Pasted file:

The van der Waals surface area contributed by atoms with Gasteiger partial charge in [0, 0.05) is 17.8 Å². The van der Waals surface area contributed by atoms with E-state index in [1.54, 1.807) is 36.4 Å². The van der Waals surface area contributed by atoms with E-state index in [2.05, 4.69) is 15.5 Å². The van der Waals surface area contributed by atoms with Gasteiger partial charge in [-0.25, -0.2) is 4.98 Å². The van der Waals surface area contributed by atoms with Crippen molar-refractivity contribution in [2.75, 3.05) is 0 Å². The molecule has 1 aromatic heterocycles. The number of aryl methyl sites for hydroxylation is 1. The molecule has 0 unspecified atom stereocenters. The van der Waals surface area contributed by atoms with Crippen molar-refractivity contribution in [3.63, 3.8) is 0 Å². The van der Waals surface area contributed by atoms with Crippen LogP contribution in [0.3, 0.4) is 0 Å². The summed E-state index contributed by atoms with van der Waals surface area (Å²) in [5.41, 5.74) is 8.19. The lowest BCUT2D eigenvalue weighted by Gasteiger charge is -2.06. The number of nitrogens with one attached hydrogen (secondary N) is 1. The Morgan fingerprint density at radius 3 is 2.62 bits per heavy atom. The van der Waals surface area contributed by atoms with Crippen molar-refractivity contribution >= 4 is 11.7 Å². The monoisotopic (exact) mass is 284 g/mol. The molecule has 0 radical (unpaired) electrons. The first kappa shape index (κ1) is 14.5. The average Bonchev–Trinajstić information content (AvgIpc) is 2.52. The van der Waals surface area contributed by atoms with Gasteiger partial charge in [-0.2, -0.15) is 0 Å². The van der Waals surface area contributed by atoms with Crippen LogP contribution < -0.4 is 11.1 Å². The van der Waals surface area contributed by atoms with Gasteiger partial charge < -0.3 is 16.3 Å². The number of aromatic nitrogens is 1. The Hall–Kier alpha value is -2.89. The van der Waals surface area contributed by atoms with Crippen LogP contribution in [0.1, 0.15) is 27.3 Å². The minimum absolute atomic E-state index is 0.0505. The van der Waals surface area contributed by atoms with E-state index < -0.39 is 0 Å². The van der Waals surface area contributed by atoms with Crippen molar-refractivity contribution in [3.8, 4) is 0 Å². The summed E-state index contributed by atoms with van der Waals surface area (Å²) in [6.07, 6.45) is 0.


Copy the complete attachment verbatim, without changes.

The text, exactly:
The van der Waals surface area contributed by atoms with Gasteiger partial charge in [0, 0.05) is 17.8 Å². The van der Waals surface area contributed by atoms with E-state index in [1.54, 1.807) is 36.4 Å². The van der Waals surface area contributed by atoms with E-state index in [2.05, 4.69) is 15.5 Å². The van der Waals surface area contributed by atoms with Gasteiger partial charge in [-0.25, -0.2) is 4.98 Å². The van der Waals surface area contributed by atoms with Crippen molar-refractivity contribution in [2.75, 3.05) is 0 Å². The molecule has 1 aromatic heterocycles. The number of aryl methyl sites for hydroxylation is 1. The molecule has 0 unspecified atom stereocenters. The van der Waals surface area contributed by atoms with Crippen molar-refractivity contribution in [3.63, 3.8) is 0 Å². The van der Waals surface area contributed by atoms with Crippen LogP contribution in [0.3, 0.4) is 0 Å². The summed E-state index contributed by atoms with van der Waals surface area (Å²) in [5.41, 5.74) is 8.19. The lowest BCUT2D eigenvalue weighted by Gasteiger charge is -2.06. The number of nitrogens with one attached hydrogen (secondary N) is 1. The Morgan fingerprint density at radius 3 is 2.62 bits per heavy atom. The van der Waals surface area contributed by atoms with Crippen molar-refractivity contribution >= 4 is 11.7 Å². The monoisotopic (exact) mass is 284 g/mol. The molecule has 0 radical (unpaired) electrons. The first kappa shape index (κ1) is 14.5. The average Bonchev–Trinajstić information content (AvgIpc) is 2.52. The van der Waals surface area contributed by atoms with Gasteiger partial charge in [-0.2, -0.15) is 0 Å². The van der Waals surface area contributed by atoms with Crippen LogP contribution < -0.4 is 11.1 Å². The van der Waals surface area contributed by atoms with Gasteiger partial charge < -0.3 is 16.3 Å². The number of aromatic nitrogens is 1. The Hall–Kier alpha value is -2.89. The van der Waals surface area contributed by atoms with Crippen LogP contribution in [0.1, 0.15) is 27.3 Å². The minimum absolute atomic E-state index is 0.0505. The van der Waals surface area contributed by atoms with E-state index < -0.39 is 0 Å². The van der Waals surface area contributed by atoms with Crippen molar-refractivity contribution in [3.8, 4) is 0 Å². The summed E-state index contributed by atoms with van der Waals surface area (Å²) in [6.07, 6.45) is 0.